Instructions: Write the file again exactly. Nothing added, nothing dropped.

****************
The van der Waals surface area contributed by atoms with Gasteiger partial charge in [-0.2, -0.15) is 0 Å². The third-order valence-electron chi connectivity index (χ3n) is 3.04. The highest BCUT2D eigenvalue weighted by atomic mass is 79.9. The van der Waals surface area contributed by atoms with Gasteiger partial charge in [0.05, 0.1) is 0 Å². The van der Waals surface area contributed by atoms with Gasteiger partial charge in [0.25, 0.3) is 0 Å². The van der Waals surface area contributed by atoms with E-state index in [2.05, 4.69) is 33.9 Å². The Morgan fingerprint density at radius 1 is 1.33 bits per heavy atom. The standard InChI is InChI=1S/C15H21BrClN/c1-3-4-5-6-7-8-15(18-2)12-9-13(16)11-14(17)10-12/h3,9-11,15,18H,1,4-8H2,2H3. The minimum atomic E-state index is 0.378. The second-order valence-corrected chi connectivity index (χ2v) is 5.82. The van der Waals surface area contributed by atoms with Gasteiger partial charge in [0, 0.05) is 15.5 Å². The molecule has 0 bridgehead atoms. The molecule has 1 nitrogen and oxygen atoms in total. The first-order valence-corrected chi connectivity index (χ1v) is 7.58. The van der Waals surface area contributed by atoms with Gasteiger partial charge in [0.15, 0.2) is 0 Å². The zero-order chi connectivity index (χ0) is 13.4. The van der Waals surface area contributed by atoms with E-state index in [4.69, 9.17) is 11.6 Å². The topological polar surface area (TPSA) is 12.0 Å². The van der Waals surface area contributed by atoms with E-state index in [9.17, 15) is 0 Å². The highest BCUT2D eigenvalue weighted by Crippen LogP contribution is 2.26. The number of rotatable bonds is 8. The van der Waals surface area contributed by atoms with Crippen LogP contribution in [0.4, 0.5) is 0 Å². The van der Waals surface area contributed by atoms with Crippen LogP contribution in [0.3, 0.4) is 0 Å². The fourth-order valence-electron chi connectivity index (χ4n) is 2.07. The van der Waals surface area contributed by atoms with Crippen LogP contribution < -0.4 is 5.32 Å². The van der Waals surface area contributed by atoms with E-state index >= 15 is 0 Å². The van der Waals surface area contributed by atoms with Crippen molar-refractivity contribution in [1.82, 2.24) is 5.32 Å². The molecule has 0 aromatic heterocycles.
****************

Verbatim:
The van der Waals surface area contributed by atoms with Gasteiger partial charge in [-0.2, -0.15) is 0 Å². The third-order valence-electron chi connectivity index (χ3n) is 3.04. The highest BCUT2D eigenvalue weighted by atomic mass is 79.9. The van der Waals surface area contributed by atoms with Gasteiger partial charge in [0.05, 0.1) is 0 Å². The van der Waals surface area contributed by atoms with Gasteiger partial charge in [0.25, 0.3) is 0 Å². The van der Waals surface area contributed by atoms with E-state index in [2.05, 4.69) is 33.9 Å². The Morgan fingerprint density at radius 1 is 1.33 bits per heavy atom. The standard InChI is InChI=1S/C15H21BrClN/c1-3-4-5-6-7-8-15(18-2)12-9-13(16)11-14(17)10-12/h3,9-11,15,18H,1,4-8H2,2H3. The minimum atomic E-state index is 0.378. The second-order valence-corrected chi connectivity index (χ2v) is 5.82. The van der Waals surface area contributed by atoms with Gasteiger partial charge in [0, 0.05) is 15.5 Å². The molecule has 0 bridgehead atoms. The molecule has 1 nitrogen and oxygen atoms in total. The first-order valence-corrected chi connectivity index (χ1v) is 7.58. The van der Waals surface area contributed by atoms with Gasteiger partial charge in [0.15, 0.2) is 0 Å². The zero-order chi connectivity index (χ0) is 13.4. The van der Waals surface area contributed by atoms with E-state index in [4.69, 9.17) is 11.6 Å². The topological polar surface area (TPSA) is 12.0 Å². The van der Waals surface area contributed by atoms with E-state index in [9.17, 15) is 0 Å². The highest BCUT2D eigenvalue weighted by Crippen LogP contribution is 2.26. The number of rotatable bonds is 8. The van der Waals surface area contributed by atoms with Crippen LogP contribution in [0.4, 0.5) is 0 Å². The van der Waals surface area contributed by atoms with Crippen LogP contribution in [0.3, 0.4) is 0 Å². The fourth-order valence-electron chi connectivity index (χ4n) is 2.07. The van der Waals surface area contributed by atoms with Crippen LogP contribution < -0.4 is 5.32 Å². The van der Waals surface area contributed by atoms with E-state index >= 15 is 0 Å². The van der Waals surface area contributed by atoms with Crippen molar-refractivity contribution in [1.82, 2.24) is 5.32 Å². The molecule has 0 aromatic heterocycles.